GDP is the total value of goods and services the nation produce over a specific time. The net income receipts from abroad when added to GDP provides a figure reflecting the country’s GNP.
The signboard standardisation rule is upon us again. Thimphu Thromde is expected to implement the rule very soon, which means signboards in the city will have to be designed as per the guidelines and should be approved by the authorities. In the event of noncompliance, person or business responsible will be fined according to the number of days of violation.
What we also know from the plan is that a building’s face will be allowed to have a maximum of three types of signage. The signage, however, cannot overlook the architectural elements of the building.
Eleven years ago, in 2005, the thromde’s plan for uniform signboards was shot down by Ministry of Works and Human Settlement (MoWHS). The argument was that having uniform signboards didn’t make any sense and didn’t help anybody.
The argument to implement the rule now is that there is a need to create city’s unique identity. Uniform signboards will, of course, help shape city’s identity. Our buildings in the city will look good and clean. But what is more important is that we give special regard to safety aspects. Many business entities in the city today have signboards that hang precariously, posing risks to shoppers and pedestrians.
Some thromde officials are of the view that many signboards in the city contain unnecessary information, including inappropriate graphics, but not the necessary information like contact details. When we talk about uniform signboard rule, we talk about how the signboards must look, their shape and size, font and colour, among others. We may be going a little too far with this because we must also allow space for creativity. That’s why MoWHS did not approve of thromde’s idea in 2005. To many the rule of uniform signboards created a lot of inconveniences.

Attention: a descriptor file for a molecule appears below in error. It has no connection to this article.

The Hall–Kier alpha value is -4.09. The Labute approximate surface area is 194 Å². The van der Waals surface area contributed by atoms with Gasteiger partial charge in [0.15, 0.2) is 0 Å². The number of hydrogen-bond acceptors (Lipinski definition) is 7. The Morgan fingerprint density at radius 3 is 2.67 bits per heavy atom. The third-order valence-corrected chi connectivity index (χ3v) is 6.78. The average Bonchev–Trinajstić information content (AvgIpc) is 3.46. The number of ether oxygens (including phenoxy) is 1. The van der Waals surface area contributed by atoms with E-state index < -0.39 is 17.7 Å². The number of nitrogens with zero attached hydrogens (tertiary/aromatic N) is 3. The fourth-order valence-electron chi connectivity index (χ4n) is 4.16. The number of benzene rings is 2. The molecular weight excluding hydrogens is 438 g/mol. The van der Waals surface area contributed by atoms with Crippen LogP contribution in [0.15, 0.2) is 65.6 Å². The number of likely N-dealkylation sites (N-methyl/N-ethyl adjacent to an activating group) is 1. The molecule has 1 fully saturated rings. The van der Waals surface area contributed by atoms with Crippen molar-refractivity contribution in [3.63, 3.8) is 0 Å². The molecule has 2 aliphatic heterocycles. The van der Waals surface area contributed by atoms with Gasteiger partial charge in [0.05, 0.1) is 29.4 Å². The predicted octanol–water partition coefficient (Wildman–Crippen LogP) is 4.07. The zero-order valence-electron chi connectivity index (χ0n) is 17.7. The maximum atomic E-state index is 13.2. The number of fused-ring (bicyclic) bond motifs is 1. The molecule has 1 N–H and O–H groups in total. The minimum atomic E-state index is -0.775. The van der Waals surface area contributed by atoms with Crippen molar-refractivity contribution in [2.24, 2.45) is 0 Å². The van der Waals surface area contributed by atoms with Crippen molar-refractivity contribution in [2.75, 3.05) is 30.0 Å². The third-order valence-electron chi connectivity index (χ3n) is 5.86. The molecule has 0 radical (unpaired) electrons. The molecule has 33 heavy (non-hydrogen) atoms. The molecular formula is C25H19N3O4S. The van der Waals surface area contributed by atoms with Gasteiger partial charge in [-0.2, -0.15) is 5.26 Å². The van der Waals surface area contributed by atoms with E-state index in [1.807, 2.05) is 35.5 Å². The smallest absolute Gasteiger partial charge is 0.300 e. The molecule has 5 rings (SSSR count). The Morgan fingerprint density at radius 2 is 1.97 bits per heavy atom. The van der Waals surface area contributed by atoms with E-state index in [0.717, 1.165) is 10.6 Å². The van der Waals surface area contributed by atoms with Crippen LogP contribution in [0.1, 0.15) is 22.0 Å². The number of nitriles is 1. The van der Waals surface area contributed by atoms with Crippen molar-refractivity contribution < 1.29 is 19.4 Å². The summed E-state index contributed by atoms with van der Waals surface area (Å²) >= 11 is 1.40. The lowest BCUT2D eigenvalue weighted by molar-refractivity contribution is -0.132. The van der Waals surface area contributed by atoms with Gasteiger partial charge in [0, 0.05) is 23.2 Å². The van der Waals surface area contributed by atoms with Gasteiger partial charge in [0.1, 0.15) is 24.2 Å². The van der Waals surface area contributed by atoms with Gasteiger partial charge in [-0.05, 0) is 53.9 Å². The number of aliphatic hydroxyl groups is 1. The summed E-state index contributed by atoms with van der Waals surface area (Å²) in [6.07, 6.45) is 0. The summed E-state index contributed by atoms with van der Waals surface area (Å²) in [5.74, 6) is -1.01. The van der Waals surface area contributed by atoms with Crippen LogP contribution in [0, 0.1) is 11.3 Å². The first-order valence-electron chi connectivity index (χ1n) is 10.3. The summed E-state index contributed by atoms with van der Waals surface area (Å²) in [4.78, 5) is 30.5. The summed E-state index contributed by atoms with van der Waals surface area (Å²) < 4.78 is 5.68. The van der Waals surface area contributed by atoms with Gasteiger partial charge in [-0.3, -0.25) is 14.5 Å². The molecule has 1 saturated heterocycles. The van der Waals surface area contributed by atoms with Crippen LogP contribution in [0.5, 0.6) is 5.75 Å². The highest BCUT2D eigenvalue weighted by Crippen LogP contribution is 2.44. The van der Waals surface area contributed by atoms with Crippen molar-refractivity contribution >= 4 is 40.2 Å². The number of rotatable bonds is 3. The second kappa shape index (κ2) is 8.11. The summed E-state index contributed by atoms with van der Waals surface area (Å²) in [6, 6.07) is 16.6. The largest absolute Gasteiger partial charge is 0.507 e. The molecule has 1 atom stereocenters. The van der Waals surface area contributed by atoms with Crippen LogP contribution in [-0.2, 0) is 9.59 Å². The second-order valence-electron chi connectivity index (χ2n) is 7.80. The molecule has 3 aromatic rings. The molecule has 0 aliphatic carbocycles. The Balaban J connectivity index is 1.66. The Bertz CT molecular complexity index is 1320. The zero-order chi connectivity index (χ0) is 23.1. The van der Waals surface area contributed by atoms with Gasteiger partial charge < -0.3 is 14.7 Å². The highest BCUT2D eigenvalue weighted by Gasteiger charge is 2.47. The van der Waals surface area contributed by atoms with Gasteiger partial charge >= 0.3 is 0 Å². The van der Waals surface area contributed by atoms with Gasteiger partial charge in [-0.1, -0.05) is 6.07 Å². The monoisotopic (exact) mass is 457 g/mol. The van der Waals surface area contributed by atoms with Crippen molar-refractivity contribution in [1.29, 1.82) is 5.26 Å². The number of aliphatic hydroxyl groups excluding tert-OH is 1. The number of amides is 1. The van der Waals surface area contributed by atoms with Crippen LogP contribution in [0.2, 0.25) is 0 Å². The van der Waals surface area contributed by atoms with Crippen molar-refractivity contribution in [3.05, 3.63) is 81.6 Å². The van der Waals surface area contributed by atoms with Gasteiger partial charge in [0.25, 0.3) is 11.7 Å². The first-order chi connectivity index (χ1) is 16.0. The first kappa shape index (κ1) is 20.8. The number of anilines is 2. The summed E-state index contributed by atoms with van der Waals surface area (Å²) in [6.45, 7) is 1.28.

The guideline is, as we speak, subject to review. The thromde has posted the draft guideline on its website and has invited individuals and organisations for review and comments. The thromde should invite as many businesses as possible and consult with them so that the rule doesn’t become the cause inconvenience later.
Bhutan will be the first country in the region to make use of the EENC course
Health: More than 100 health workers from various parts of the country will be trained on best care for newborns using the Early Essential Newborn Care (EENC) course starting from mid February this year.
The health ministry last week signed an agreement with the World Health Organisation (WHO) and UNICEF in this regard.